Remains of 2,000-year-old sheep-drawn chariot discovered near ‘Terracotta Army’ in China
Archaeologists have discovered the remains of what appears to be an ancient sheep-drawn chariot near the famous “Terracotta Army” in northwestern China.
The English-language website China Daily, which is owned by the Chinese Communist Party, reported that the remains were found in the “western tomb” at the site of Emperor Qin Shi Huang’s mausoleum, a few miles northeast of the city of Xi’an in Shaanxi province.
Archaeologist Jiang Wenxiao, who is leading the excavations of the tomb, told China Daily that the main structure of the chariot had rotted away after spending more than 2,000 years in the ground. (The mausoleum dates to the third century B.C.)
But the team did find a row of six sheep skeletons wearing accessories used for pulling a chariot, so they inferred this was a sheep-drawn chariot, Wenxiao said.
Horse-drawn chariots and ox-drawn carts were common in ancient China, but a sheep-drawn chariot is an extremely rare find, Wenxiao said. They appear in Chinese history, however, as well as in Chinese lore. The founder of the Western Jin dynasty, Emperor Wu (or Sima Yan), who ruled from A.D. 266 to 290, is said to have ridden in a sheep-drawn carriage around his palace complex every night and would sleep wherever the sheep stopped.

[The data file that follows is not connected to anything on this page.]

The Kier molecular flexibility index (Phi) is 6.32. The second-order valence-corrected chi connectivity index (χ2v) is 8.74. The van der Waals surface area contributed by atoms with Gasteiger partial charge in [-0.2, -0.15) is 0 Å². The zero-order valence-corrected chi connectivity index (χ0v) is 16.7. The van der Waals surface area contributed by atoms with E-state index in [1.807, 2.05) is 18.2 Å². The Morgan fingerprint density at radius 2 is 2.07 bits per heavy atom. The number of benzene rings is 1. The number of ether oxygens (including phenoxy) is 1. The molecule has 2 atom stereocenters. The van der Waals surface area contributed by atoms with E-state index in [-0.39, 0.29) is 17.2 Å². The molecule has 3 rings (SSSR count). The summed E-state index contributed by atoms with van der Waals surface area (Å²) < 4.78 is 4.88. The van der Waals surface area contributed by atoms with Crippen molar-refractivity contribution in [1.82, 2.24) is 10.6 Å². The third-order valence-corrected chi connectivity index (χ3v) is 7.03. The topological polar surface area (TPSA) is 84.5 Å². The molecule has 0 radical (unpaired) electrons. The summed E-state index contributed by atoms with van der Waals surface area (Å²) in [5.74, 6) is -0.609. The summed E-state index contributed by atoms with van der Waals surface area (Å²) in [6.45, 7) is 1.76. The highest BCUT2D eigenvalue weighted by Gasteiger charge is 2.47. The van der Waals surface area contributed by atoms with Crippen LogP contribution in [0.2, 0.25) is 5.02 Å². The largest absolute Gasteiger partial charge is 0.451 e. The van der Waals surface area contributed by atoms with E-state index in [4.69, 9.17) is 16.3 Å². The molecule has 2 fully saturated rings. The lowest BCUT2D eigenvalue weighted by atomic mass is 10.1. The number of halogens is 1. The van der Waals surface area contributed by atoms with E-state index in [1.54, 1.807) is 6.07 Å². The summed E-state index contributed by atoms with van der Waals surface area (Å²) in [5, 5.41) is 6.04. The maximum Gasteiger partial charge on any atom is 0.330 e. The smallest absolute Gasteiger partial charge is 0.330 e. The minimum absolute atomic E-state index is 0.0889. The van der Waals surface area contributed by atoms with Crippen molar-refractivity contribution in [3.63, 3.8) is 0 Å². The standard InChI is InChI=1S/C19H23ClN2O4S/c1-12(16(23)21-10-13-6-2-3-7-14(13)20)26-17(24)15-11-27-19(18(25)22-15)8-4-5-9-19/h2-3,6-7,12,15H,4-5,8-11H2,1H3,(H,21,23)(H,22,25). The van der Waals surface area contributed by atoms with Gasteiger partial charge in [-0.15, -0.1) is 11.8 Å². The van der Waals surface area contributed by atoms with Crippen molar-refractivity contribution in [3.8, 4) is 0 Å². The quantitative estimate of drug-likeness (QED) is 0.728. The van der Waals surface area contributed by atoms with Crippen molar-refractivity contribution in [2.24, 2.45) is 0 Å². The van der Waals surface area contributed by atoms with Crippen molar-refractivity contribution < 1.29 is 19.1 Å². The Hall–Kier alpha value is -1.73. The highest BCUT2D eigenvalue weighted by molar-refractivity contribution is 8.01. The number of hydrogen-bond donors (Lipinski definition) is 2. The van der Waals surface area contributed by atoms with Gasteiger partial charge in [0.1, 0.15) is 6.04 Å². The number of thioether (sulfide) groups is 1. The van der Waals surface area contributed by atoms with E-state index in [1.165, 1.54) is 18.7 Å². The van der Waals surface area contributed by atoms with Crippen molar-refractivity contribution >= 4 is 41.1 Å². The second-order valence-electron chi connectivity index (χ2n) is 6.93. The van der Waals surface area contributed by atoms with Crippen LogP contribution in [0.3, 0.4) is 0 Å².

His practice may be the origin of the modern Chinese phrase “seeking luck in a sheep cart”; it’s said the emperor had a harem of 10,000 wives, and this seems to have been Sima Yan’s method of choosing among them. Wenxiao presented the discoveries at the Fourth Congress of Chinese Archaeology, which was held in Xi’an in October, according to the state-owned website ECNS.cn.
The team hopes laboratory analysis on the western tomb’s burial chamber, which is currently underway, will help them determine who was buried there, the report said.